The key to the future may lie in the past.

It is autumn, October 1st 2013. There has been no rain for several months and temperatures are still high 80s in the shade. There has been a lot to learn in the garden. ImageFor example, English asters have thrived in semi-desert conditions whilst high Andes Amaranthus failed on campus, but took over a small raised bed kept well-watered.
ImageA nursery corner on my roof terrace contains succulent cuttings and lettuce seedlings. The first lot of lettuce simply dried up in the heat, but later batches are benefiting from cooler evenings and lots of water. I have rigged up a hose to the roof and led it under the base of my rooftop naya, a netted, fly-proof, outdoor area where I can sleep in summer and protect my cuttings and citrus plants in winter. It is also the only place where cucumbers survived this year. On my finca, tomatoes and peppers were picked ready dried, although, surprisingly, celery, parsley, and leeks are thriving in a dense cover of weeds.ImageIrrigation is a major problem which I am currently tackling in holistic fashion with a combination of shaped channels, gravity feed, inundation, and drip. Hopefully I shall be able to plant winter crops before too long, chicory, radish, pack choi, land cress, and Chinese leaves which will get enough moisture from morning dews off the river as temperatures fall, even if the long threatened rain never arrives.

Every week we are promised rainstorms next week. One day the forecast is for continuous showers and storms. A day later, wall to wall sunshine is predicted for the next month. Whatever the prognosis, the weather circles our little river meander and swings around the outside of the circle of hills that protects us. We have had lowering black clouds, ominous rumbles of thunder, a single flash of lightening, and then the lot evaporates and the sun reappears in a clear, azure sky. Apparently there has been torrential rain all around, but not a drop for my poor plants to drink. ImageI have been learning about food preservation, campo style. With roasting temperatures and riverside humidity, nothing keeps more than a few hours without refrigeration. Although I bring ice in a cold box every day to preserve the day’s fresh food, without a reliable, cheap source of electricity, it is necessary to manage long-term storage in a more primitive manner. Solar and wind electricity complement each other, but are weather dependent and only to be used sparingly for light and low voltage applications. Gas fridges are expensive options and petrol or diesel generators are for pumping water and emergency use only.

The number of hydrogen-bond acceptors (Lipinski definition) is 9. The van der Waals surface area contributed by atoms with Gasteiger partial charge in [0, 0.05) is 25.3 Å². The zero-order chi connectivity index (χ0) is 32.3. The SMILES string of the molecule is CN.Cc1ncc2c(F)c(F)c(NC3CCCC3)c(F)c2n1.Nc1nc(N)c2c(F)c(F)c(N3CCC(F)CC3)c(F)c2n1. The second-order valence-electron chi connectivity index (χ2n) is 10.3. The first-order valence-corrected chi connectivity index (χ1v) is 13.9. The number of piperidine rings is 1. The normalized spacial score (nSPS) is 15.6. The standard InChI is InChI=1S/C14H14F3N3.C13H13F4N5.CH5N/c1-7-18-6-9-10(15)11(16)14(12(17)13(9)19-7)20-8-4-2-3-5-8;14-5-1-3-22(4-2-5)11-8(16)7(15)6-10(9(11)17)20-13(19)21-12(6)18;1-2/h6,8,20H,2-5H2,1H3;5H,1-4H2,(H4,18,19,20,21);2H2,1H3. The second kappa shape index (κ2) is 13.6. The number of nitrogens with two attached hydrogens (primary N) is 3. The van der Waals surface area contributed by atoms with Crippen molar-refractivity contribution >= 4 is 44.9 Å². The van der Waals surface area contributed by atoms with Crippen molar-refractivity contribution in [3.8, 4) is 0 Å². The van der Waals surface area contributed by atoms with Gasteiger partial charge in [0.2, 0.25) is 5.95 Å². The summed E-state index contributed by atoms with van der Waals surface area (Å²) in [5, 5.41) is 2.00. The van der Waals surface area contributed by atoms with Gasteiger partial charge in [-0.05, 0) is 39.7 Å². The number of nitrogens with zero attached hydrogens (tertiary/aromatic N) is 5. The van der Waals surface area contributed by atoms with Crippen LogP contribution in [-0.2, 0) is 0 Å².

Most fruit and many vegetables can be sun dried. I have successfully done this with figs, plums, tomatoes, peppers and olives. A lot can be preserved in alcohol, such as peaches, cherries, and apricots. More can be bottled in their own juice, like grapes and tomatoes, and many more used to make wines and vinegars, such as grapes and pomegranates.

Of course, salt and sugar and even wood-ash lye can also be used, with or without vinegar, for jams, jellies, pickles, relishes and chutneys, but there are dietary consequences to too much salt, potash or sugar, just as there are to storing meat in oil or fat as our ancestors did.

Storing tomatoes, thick skinned, slow ripening varieties used to spread on bread with salt and olive oil, need little water until they actually wilt. Cut when beginning to turn from green to gold, the fruit will keep a year or more, becoming deep orange and soft: a tasty puree in a bag.

Fruit vinegars are the healthy, refreshing cordials of our great-grandmothers. Fruits, steeped with sugar and wine, or juices with added yeast and bacteria, ferment for only a few days to make tart, richly coloured liquids that can be watered down to drink.

Similar cultures of kefir grains, yoghourts, and wild yeasts can be kept as everlasting starters, used for probiotic fruit or milk-based drinks as well as sourdough breads and cakes. Every few days, most of the batch is used for drinking or baking, keeping back a little to add to more liquid or flour base where it continues to grow until next time.